Spud says (the blog)

Archive for August 2009

August 8, 2009

Rambling – Free Pattern

rambling-cement

Hi Spud & Chloë Friends,

I am excited to offer you Rambling today as a free downloadable pattern. The pattern is fun because you are in charge of placing your own cable twists. There is no rhyme or reason, when you feel one of the three columns of knit stitches on the right side of the scarf needs a twist you throw one in. You’re the designer and no two versions of Rambling will ever be the same.

When I started knitting my own Rambling I didn’t want to be bothered with counting a single row or repeat. I wanted to see where the road would take me. You will enjoy making this scarf like no other because it will hold your interest all the way to the end. It is exciting to see how the various columns turn out.

rambling-on-form

The reason Rambling is the perfect first cable project for any level of knitter, even the newest of the new, is because the cable twist is the easiest sort of cable and choosing when to place the twist gives the knitter an understanding of how spacing the twists will give different looks to each column. It is an instant and simple study of easy cables.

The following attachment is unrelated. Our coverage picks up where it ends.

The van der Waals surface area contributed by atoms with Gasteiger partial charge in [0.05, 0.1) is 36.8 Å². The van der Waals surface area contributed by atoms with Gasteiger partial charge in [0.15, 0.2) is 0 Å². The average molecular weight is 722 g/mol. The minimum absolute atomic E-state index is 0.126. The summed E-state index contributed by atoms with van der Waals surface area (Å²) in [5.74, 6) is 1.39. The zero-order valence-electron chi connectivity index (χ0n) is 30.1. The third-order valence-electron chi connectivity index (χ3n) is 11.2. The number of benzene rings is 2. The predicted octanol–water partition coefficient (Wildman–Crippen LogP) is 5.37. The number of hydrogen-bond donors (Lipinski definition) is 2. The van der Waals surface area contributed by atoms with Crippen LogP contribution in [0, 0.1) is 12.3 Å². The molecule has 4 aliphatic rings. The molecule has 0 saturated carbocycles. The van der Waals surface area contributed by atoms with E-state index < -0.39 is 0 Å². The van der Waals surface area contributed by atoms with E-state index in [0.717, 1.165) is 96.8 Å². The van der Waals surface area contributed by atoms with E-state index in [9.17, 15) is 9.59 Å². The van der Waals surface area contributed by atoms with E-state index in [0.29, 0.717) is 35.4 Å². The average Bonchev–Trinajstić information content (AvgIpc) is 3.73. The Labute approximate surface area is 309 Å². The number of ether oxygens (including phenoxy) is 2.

evan-in-rambling

Here is what you will need:

Spud & Chloë Sweater, 2 skeins ( I used Rootbeer but any color or even stripes would be fantastic!)

US size 9 needles ( or size to give a 4 stitches per inch gauge)

Cable needle

Tape measure

Note: I made my Rambling for a man. I think a scarf around 62-inches is the perfect length for an average height man so I stopped at 62-inches. If I were making this scarf for me or for a woman I would have kept going until I used up all of the 2 skeins of yarn.

For the back story on Rambling click here.

Have fun, Knitters! You are going to absolutely love knitting and wearing and gifting this lush, scrumptious cable scarf. I can’t wait to see how your versions of Rambling turn out!

Click here to download free Rambling pattern

August 6, 2009

Up Next

rambling-cement

Hi Spud & Chloë Friends,

Recently a dear friend and colleague of mine, Trent, had a family member pass away. Whenever I hear of sad news that effects friends or family members the first thing I always think of is what I can do for them or make for them. Making things for someone during a sad or stressful time always makes me feel better and more importantly my hope is that it will make the other person feel better. Since Trent is in New York I can’t physically be there to help so making something was definitely in order. I think a lot of knitters feel this same way.